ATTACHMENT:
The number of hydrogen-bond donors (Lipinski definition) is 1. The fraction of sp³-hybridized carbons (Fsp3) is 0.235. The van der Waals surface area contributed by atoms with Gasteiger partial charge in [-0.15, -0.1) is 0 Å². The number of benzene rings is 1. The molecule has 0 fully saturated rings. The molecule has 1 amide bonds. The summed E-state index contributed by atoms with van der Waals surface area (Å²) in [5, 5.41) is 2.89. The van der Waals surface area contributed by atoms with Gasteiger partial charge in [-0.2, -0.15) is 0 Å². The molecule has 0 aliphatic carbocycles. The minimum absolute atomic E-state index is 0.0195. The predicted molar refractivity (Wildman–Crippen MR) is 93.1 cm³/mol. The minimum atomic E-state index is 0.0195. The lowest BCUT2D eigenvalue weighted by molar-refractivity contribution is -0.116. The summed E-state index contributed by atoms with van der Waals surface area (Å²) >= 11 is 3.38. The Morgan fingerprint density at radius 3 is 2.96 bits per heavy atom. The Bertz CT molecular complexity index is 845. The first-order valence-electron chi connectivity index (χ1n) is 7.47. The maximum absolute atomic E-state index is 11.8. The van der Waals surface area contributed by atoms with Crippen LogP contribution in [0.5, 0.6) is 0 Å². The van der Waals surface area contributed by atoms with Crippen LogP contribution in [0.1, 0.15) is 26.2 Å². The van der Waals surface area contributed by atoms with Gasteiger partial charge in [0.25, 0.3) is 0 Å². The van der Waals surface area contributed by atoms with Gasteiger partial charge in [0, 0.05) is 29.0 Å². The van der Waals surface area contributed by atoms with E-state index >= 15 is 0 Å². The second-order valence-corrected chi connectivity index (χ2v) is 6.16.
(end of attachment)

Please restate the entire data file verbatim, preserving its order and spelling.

The number of hydrogen-bond donors (Lipinski definition) is 1. The fraction of sp³-hybridized carbons (Fsp3) is 0.235. The van der Waals surface area contributed by atoms with Gasteiger partial charge in [-0.15, -0.1) is 0 Å². The number of benzene rings is 1. The molecule has 0 fully saturated rings. The molecule has 1 amide bonds. The summed E-state index contributed by atoms with van der Waals surface area (Å²) in [5, 5.41) is 2.89. The van der Waals surface area contributed by atoms with Gasteiger partial charge in [-0.2, -0.15) is 0 Å². The molecule has 0 aliphatic carbocycles. The minimum absolute atomic E-state index is 0.0195. The predicted molar refractivity (Wildman–Crippen MR) is 93.1 cm³/mol. The minimum atomic E-state index is 0.0195. The lowest BCUT2D eigenvalue weighted by molar-refractivity contribution is -0.116. The summed E-state index contributed by atoms with van der Waals surface area (Å²) >= 11 is 3.38. The Morgan fingerprint density at radius 3 is 2.96 bits per heavy atom. The Bertz CT molecular complexity index is 845. The first-order valence-electron chi connectivity index (χ1n) is 7.47. The maximum absolute atomic E-state index is 11.8. The van der Waals surface area contributed by atoms with Crippen LogP contribution in [0.5, 0.6) is 0 Å². The van der Waals surface area contributed by atoms with Crippen LogP contribution in [0.1, 0.15) is 26.2 Å². The van der Waals surface area contributed by atoms with Gasteiger partial charge in [0.25, 0.3) is 0 Å². The van der Waals surface area contributed by atoms with Gasteiger partial charge in [0, 0.05) is 29.0 Å². The van der Waals surface area contributed by atoms with E-state index >= 15 is 0 Å². The second-order valence-corrected chi connectivity index (χ2v) is 6.16.